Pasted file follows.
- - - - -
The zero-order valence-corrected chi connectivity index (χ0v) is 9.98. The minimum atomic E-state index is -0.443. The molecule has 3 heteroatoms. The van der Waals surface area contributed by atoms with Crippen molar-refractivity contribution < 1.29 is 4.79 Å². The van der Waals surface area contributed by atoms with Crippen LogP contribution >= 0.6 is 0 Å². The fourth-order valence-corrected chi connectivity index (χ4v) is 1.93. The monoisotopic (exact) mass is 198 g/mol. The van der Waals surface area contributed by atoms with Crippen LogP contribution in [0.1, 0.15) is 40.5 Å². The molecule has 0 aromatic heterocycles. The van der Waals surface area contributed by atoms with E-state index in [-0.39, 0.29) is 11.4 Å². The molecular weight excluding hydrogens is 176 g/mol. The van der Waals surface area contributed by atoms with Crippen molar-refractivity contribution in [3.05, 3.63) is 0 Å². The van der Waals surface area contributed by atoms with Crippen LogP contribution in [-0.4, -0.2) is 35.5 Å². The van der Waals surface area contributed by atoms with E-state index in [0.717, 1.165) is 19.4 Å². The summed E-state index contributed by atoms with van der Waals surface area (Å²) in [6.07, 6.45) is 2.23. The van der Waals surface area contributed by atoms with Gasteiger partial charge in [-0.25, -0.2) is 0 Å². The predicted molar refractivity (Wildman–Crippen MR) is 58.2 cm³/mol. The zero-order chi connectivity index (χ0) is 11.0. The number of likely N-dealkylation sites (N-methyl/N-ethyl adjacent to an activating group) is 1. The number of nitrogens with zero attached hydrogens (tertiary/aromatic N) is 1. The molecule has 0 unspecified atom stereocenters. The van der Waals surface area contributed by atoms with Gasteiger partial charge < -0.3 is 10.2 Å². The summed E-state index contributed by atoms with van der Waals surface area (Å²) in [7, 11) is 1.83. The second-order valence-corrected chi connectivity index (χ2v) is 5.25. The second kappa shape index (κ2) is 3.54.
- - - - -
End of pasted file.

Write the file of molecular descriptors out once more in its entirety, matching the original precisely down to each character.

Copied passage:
The zero-order valence-corrected chi connectivity index (χ0v) is 9.98. The minimum atomic E-state index is -0.443. The molecule has 3 heteroatoms. The van der Waals surface area contributed by atoms with Crippen molar-refractivity contribution < 1.29 is 4.79 Å². The van der Waals surface area contributed by atoms with Crippen LogP contribution >= 0.6 is 0 Å². The fourth-order valence-corrected chi connectivity index (χ4v) is 1.93. The monoisotopic (exact) mass is 198 g/mol. The van der Waals surface area contributed by atoms with Crippen LogP contribution in [0.1, 0.15) is 40.5 Å². The molecule has 0 aromatic heterocycles. The van der Waals surface area contributed by atoms with E-state index in [-0.39, 0.29) is 11.4 Å². The molecular weight excluding hydrogens is 176 g/mol. The van der Waals surface area contributed by atoms with Crippen molar-refractivity contribution in [3.05, 3.63) is 0 Å². The van der Waals surface area contributed by atoms with Crippen LogP contribution in [-0.4, -0.2) is 35.5 Å². The van der Waals surface area contributed by atoms with E-state index in [0.717, 1.165) is 19.4 Å². The summed E-state index contributed by atoms with van der Waals surface area (Å²) in [6.07, 6.45) is 2.23. The van der Waals surface area contributed by atoms with Gasteiger partial charge in [-0.25, -0.2) is 0 Å². The predicted molar refractivity (Wildman–Crippen MR) is 58.2 cm³/mol. The zero-order chi connectivity index (χ0) is 11.0. The number of likely N-dealkylation sites (N-methyl/N-ethyl adjacent to an activating group) is 1. The number of nitrogens with zero attached hydrogens (tertiary/aromatic N) is 1. The molecule has 0 unspecified atom stereocenters. The van der Waals surface area contributed by atoms with Gasteiger partial charge < -0.3 is 10.2 Å². The summed E-state index contributed by atoms with van der Waals surface area (Å²) in [7, 11) is 1.83. The second-order valence-corrected chi connectivity index (χ2v) is 5.25. The second kappa shape index (κ2) is 3.54.